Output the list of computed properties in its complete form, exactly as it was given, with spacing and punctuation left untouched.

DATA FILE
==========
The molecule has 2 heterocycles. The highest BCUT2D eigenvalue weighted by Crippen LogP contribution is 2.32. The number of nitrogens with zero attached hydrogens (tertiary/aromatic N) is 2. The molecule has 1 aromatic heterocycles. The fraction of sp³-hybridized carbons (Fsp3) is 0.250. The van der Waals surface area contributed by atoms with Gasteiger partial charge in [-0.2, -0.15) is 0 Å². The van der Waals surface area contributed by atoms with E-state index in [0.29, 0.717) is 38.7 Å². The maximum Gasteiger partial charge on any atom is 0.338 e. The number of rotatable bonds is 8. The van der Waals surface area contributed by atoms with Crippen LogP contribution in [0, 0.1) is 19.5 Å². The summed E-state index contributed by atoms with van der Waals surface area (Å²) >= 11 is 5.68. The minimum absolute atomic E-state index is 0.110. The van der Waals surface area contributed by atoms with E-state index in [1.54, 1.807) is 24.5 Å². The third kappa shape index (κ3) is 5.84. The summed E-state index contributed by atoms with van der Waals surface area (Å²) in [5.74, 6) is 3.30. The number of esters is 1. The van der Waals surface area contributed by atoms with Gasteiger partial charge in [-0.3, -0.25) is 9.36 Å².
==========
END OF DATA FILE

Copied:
The molecule has 2 heterocycles. The highest BCUT2D eigenvalue weighted by Crippen LogP contribution is 2.32. The number of nitrogens with zero attached hydrogens (tertiary/aromatic N) is 2. The molecule has 1 aromatic heterocycles. The fraction of sp³-hybridized carbons (Fsp3) is 0.250. The van der Waals surface area contributed by atoms with Gasteiger partial charge in [-0.2, -0.15) is 0 Å². The van der Waals surface area contributed by atoms with E-state index in [0.29, 0.717) is 38.7 Å². The maximum Gasteiger partial charge on any atom is 0.338 e. The number of rotatable bonds is 8. The van der Waals surface area contributed by atoms with Crippen LogP contribution in [0, 0.1) is 19.5 Å². The summed E-state index contributed by atoms with van der Waals surface area (Å²) >= 11 is 5.68. The minimum absolute atomic E-state index is 0.110. The van der Waals surface area contributed by atoms with E-state index in [1.54, 1.807) is 24.5 Å². The third kappa shape index (κ3) is 5.84. The summed E-state index contributed by atoms with van der Waals surface area (Å²) in [5.74, 6) is 3.30. The number of esters is 1. The van der Waals surface area contributed by atoms with Gasteiger partial charge in [-0.3, -0.25) is 9.36 Å².